732-382-3470
 

Find Us

Dr. Brandon Macy
Podiatrist - Clark, NJ
1114 Raritan Road
Clark, NJ 07066

Archive:

Tags

Categories:

Have a question? Find answers and other helpful topics in our digital library.

 

   

  

By Brandon Macy, D.P.M.
October 14, 2013
Category: Pregnancy

This topic has a great deal of personal interest to me.  No, I'm not pregnant--that would be a medical miracle. But my oldest daughter Jennifer is pregnant with my first grandchild--no secret, its a girl!  The anticipated arrival of the little lady is in mid-December and we're all very excited about the new addition to the family, including (and especially) my son-in-law Ben.

Jennifer has been feeling good all along and looks fantastic too, as you can plainly see! (No paternal bias here, I assure you).  We'll check on the baby's feet once she arrives, but for now we'll mention issues that many expectant mothers have with their own feet.

Pregnancy does a couple of things to the feet: swelling/water retention and lowering of the arch.  This makes for challenges in shoe fit, along with varying kinds of foot pain.  

Swollen feet are mostly caused by pressure of the baby on the veins, resulting in a back pressurein the legs and water retention.  Support stockings, elevating the feet and legs as often as possible and watching dietary sources of salt are the best ways to minimize the swelling.

There's a ligament under the arch--the spring ligament--which is made up of a special kind of fibers, similar to those in the pelvic area, that responds to the hormones of pregnancy.  It stretches more to accommodate the extra weight being carried, resulting in a lowering of the arch (pronation).  This can have some negative consequences as well.  Feet whcih flatten out too much can cause fatigue in the feet and legs, arch pain and heel pain among other things.  Plantar fasciitis is very common in pregnancy.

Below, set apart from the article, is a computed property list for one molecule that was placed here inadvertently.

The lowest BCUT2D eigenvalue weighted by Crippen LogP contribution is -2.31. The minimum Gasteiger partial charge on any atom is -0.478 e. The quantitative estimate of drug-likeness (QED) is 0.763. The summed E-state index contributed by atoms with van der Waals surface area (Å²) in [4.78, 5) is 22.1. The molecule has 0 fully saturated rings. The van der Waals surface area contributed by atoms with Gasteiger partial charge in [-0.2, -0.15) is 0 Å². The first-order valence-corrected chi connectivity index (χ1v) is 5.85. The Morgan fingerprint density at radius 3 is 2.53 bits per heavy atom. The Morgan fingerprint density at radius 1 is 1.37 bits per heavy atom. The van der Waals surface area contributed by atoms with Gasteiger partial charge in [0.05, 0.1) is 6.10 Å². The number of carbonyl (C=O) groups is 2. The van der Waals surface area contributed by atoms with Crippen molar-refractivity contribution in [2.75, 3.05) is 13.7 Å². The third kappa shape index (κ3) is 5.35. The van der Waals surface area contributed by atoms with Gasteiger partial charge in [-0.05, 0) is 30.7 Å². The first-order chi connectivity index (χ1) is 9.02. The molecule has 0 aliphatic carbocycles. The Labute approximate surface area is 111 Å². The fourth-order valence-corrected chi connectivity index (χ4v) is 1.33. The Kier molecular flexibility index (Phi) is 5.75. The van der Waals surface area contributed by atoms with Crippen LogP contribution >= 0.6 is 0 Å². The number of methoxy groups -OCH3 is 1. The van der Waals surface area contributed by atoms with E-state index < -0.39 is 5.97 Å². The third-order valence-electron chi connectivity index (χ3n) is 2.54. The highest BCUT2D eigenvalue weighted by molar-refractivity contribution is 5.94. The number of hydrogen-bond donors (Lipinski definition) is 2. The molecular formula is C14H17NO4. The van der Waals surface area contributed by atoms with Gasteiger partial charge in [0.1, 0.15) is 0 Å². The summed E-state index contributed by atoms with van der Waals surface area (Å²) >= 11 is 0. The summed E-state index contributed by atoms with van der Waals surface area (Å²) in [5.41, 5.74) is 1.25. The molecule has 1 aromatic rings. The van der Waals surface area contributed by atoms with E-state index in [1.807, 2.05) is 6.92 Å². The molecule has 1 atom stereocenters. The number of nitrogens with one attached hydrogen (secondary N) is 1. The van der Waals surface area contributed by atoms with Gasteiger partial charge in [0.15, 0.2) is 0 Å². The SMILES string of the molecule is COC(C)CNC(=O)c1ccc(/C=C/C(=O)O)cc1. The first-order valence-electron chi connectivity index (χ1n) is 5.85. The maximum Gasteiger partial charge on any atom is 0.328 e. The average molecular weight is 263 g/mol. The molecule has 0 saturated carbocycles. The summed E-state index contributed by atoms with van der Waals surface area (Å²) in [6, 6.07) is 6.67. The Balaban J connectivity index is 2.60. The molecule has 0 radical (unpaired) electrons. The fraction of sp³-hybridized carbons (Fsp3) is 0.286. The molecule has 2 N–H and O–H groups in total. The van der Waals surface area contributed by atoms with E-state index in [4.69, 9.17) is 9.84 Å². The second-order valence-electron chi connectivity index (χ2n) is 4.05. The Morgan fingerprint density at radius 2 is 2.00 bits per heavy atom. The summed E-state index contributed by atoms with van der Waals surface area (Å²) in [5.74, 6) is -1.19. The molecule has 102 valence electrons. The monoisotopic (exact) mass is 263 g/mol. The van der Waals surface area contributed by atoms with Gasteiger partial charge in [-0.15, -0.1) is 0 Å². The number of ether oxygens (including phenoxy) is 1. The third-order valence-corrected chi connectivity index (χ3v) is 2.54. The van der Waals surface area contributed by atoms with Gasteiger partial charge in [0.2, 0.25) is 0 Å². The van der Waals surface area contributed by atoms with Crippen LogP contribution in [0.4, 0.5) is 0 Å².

What to do?  Wear comfortable shoes--Jennifer has opted for comfortable shoes which don't lace--in the 8th month, it is a challenge to bend down far enough to tie shoelaces!  For heel pain, arch pain and more generalized fatigue, an orthotics will also be recommended and they can be a godsend.  Oh yes, and keep walking!  The muscle action of the legs will help support the veins and lessen water retention.

In younger women and with first pregnancies, the spring ligament will usually snap back into shape after delivery.  However, in older women, multiple pregnancies and heavier women, often we'll see that the changes don't reverse.  In these cases, many will note a change in their shoe size during and after pregnancy, sometimes by as much as two full sizes!  Women have to watch for this not only during pregnancy, but after the baby has arrived. By all means contact us for an appointment or if you have any questions.

Pregnant and having foot pain?  Know somebody who is pregnant?  We'll be happy to evaluate and make recommendations to make the pregnancy as comfortable as possible. There will be enough sleepless nights after the baby arrives, so let's do what we can to make the last few months of pregnancy easier. 

Updates on Jennifer and my granddaughter-to-be will follow. 

 

 

 

 

 

 

 

 

 

 

 

Comments:






Questions or Comments?
We encourage you to contact us whenever you have an interest or concern about our services.

Call Today 732-382-3470

1114 Raritan Road
Clark, NJ 07066

Podiatrist - Clark, Dr. Brandon Macy, 1114 Raritan Road, Clark NJ, 07066 732-382-3470